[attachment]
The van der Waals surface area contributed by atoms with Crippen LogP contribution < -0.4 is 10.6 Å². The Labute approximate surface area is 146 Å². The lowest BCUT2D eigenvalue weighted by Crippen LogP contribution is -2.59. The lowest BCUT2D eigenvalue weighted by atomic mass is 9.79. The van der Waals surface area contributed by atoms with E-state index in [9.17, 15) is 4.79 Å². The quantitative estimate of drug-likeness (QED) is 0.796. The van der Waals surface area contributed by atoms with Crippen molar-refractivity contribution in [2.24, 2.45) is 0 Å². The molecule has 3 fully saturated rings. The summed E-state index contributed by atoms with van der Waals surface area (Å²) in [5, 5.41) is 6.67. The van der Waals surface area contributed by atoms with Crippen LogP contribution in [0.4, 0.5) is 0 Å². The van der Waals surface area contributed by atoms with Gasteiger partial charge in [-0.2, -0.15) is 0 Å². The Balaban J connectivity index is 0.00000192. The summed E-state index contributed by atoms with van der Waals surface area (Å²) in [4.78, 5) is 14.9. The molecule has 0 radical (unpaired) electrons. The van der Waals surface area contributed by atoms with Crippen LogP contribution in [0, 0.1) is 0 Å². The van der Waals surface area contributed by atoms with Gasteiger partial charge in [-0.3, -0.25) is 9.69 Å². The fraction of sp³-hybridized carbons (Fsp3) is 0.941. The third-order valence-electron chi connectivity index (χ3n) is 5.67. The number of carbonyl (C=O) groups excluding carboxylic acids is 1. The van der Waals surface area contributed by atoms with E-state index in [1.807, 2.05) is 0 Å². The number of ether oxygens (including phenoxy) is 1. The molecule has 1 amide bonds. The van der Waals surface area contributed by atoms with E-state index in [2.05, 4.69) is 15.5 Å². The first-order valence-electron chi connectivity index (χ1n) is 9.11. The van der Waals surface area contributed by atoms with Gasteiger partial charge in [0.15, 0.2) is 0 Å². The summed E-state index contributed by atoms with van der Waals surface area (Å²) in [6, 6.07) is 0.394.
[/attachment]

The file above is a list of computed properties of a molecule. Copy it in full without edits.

The van der Waals surface area contributed by atoms with Crippen LogP contribution < -0.4 is 10.6 Å². The Labute approximate surface area is 146 Å². The lowest BCUT2D eigenvalue weighted by Crippen LogP contribution is -2.59. The lowest BCUT2D eigenvalue weighted by atomic mass is 9.79. The van der Waals surface area contributed by atoms with E-state index in [9.17, 15) is 4.79 Å². The quantitative estimate of drug-likeness (QED) is 0.796. The van der Waals surface area contributed by atoms with Crippen molar-refractivity contribution in [2.24, 2.45) is 0 Å². The molecule has 3 fully saturated rings. The summed E-state index contributed by atoms with van der Waals surface area (Å²) in [5, 5.41) is 6.67. The van der Waals surface area contributed by atoms with Crippen LogP contribution in [0.4, 0.5) is 0 Å². The van der Waals surface area contributed by atoms with Gasteiger partial charge in [-0.2, -0.15) is 0 Å². The Balaban J connectivity index is 0.00000192. The summed E-state index contributed by atoms with van der Waals surface area (Å²) in [4.78, 5) is 14.9. The molecule has 0 radical (unpaired) electrons. The van der Waals surface area contributed by atoms with Crippen LogP contribution in [0, 0.1) is 0 Å². The van der Waals surface area contributed by atoms with Gasteiger partial charge in [-0.3, -0.25) is 9.69 Å². The fraction of sp³-hybridized carbons (Fsp3) is 0.941. The third-order valence-electron chi connectivity index (χ3n) is 5.67. The number of carbonyl (C=O) groups excluding carboxylic acids is 1. The van der Waals surface area contributed by atoms with E-state index in [1.807, 2.05) is 0 Å². The number of ether oxygens (including phenoxy) is 1. The molecule has 1 amide bonds. The van der Waals surface area contributed by atoms with E-state index in [2.05, 4.69) is 15.5 Å². The first-order valence-electron chi connectivity index (χ1n) is 9.11. The van der Waals surface area contributed by atoms with Gasteiger partial charge in [0.15, 0.2) is 0 Å². The summed E-state index contributed by atoms with van der Waals surface area (Å²) in [6, 6.07) is 0.394.